“But going to events is not enough,” Beasley said. “You have to hang out after these events. I went to one last week and stayed after, picking up trash in my suit. About 200 people attended the event and only six stayed after. You have to get to know these people and those are the relationships that make real change.”
Changing the notion of what encompasses our “region” is another big aspect in changing the dynamic of the business environment.
Hand has always been a big proponent to change the narrative of Bradenton’s so-called regional placement. While Bradenton is considered to be a part of the Bradenton-Sarasota-North Port metropolitan area, Hand says when it comes to business relationships, Bradenton is part of the Tampa Bay region.
“It’s critical to separate that when it comes to business opportunities,” Hand said. “Connecting across the water will help harness some of the other resources we need.”
As a region that consists of Sarasota and North Port, the region last year dropped from sixth in 2017 to 22nd in a Best Performing Cities study conducted by the Milken Institute and published at workandmoney.com.
Tourism and service-related jobs helped to keep the drop from being more significant. While all jobs are a good thing, the question begs: how does Bradenton attract higher paying jobs and do we have the workforce to fill those jobs?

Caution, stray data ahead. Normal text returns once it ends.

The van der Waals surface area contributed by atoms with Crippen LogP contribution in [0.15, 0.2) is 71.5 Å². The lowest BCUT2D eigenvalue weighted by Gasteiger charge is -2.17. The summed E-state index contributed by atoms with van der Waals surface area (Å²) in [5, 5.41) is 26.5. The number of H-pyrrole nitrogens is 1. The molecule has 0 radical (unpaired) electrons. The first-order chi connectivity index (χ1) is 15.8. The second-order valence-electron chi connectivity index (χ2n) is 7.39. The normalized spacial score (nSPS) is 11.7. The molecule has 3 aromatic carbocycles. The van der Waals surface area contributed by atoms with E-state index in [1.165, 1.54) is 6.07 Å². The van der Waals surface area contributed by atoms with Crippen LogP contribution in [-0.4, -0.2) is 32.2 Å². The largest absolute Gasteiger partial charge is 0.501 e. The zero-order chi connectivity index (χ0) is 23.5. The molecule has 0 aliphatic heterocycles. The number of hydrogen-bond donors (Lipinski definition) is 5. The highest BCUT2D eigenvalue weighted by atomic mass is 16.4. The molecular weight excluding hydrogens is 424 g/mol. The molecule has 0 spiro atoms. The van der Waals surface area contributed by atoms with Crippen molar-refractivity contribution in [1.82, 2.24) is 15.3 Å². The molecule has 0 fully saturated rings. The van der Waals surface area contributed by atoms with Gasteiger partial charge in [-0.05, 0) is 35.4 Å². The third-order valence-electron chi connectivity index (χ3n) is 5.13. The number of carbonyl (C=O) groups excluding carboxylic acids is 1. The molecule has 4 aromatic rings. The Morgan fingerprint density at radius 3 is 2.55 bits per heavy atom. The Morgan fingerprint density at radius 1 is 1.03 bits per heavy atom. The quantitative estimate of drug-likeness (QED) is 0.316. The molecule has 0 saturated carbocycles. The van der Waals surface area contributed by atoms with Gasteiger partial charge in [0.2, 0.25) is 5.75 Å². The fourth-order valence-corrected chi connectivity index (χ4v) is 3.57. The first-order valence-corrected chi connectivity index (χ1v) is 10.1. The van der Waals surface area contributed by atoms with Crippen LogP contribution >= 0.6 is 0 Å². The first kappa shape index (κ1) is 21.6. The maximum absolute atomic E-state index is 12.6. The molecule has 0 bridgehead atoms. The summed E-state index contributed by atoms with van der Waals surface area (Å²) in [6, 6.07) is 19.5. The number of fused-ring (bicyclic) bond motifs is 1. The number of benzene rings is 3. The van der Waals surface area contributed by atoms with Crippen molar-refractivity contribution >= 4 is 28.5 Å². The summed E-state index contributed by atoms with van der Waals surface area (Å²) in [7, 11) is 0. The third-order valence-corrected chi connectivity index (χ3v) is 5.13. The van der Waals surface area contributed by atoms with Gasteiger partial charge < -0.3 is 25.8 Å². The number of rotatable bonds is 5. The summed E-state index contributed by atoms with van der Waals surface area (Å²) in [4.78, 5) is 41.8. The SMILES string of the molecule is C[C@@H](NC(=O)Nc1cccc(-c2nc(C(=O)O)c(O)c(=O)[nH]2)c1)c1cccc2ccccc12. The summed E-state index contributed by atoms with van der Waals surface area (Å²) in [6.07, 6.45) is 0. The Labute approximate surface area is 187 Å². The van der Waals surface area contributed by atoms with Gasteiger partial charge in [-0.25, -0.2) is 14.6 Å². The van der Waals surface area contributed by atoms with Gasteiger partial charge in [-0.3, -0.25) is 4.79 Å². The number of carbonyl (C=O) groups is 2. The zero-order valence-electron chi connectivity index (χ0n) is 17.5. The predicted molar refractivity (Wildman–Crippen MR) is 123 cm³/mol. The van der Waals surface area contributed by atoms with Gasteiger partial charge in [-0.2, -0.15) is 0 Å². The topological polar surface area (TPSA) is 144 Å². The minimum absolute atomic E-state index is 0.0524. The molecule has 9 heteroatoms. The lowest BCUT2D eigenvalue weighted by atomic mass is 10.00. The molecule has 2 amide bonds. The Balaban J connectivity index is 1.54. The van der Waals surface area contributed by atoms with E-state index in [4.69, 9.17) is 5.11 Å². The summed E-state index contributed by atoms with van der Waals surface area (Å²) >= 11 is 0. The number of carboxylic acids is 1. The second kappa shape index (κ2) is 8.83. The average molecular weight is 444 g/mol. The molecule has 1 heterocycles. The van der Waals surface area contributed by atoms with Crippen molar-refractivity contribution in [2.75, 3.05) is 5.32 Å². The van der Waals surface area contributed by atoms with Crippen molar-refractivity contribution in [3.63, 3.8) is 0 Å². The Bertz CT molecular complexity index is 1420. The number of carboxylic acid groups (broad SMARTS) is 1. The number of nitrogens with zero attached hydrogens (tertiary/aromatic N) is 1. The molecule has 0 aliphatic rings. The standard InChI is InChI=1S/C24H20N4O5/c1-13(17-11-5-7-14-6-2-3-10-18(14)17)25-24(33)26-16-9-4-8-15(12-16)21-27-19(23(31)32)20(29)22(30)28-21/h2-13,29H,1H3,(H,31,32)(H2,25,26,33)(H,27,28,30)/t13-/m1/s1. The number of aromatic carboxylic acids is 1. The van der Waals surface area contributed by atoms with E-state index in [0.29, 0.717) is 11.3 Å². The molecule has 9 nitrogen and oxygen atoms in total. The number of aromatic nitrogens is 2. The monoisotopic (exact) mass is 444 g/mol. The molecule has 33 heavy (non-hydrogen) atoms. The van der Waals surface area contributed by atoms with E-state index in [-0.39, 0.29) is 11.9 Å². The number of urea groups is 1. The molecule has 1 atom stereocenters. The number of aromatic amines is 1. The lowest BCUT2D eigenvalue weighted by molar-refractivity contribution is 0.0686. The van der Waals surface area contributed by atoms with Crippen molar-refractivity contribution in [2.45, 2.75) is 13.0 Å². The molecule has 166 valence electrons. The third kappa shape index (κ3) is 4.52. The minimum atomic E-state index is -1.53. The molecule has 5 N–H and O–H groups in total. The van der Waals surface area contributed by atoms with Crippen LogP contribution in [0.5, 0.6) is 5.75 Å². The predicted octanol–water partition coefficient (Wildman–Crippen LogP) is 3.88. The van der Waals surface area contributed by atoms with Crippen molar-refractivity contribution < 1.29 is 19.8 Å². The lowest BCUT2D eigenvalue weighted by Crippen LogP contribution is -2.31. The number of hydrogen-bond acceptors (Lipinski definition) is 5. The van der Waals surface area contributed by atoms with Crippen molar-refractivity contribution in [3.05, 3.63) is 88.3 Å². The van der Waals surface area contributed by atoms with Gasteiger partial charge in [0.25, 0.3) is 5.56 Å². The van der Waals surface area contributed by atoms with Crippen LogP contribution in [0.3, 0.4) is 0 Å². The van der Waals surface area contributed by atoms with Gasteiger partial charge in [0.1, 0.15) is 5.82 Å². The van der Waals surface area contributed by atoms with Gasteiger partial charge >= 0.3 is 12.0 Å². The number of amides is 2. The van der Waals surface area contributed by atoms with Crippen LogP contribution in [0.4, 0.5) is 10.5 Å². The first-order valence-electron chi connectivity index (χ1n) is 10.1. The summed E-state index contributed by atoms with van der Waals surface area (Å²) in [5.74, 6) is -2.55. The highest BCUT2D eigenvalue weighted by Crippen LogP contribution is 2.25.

The short answer on the latter question is no. Beasley has had to hire internationally to fill his positions.
“As we align more with Tampa — because we can — the Tampa region is in the top 20 in GDP in the state,” Hand said. “But when you look at only yourself, we don’t have the density. But when we align as a region, we have bargaining power.”
Florida has the 17th largest economy in the world, according to the Florida Chamber of Commerce. Hand said what that means for this area of Florida is, “We have all this money, all this wealth, but we’ve all been very fractured. Collaboration is the key and that’s what you are seeing now.”
To transition Bradenton’s business environment to higher wages from typically lower paying service-related jobs that depend on tourism , Beaseley said, “It’s the chicken and the egg thing. Which comes first, the jobs are the talent?”
Beasley said people may not realize just how many different types of jobs there are in something like a high-paying tech field. He also said too many people give up on bettering their future if they didn’t get into a more skill-related job earlier in life.
“There are people in this area that are working on those problems,” Beasley said. “We need more funnels in education, but you also have the Education Center of Sarasota County, a nonprofit start-up arm that is trying content courses for kids right out of high school and about to go to college that gets kids ready for the real world.”
The bottom line on the WalletHub report for Hand is, “We are on the right track. We do need to do better sharing with potential small business start-ups the resources that are available to them right here in Bradenton, but they are here, ready, willing and able to help. But they have to come. They have to show up.
“The business environment in Bradenton is not only good, but we are only just tapping into our tremendous potential.”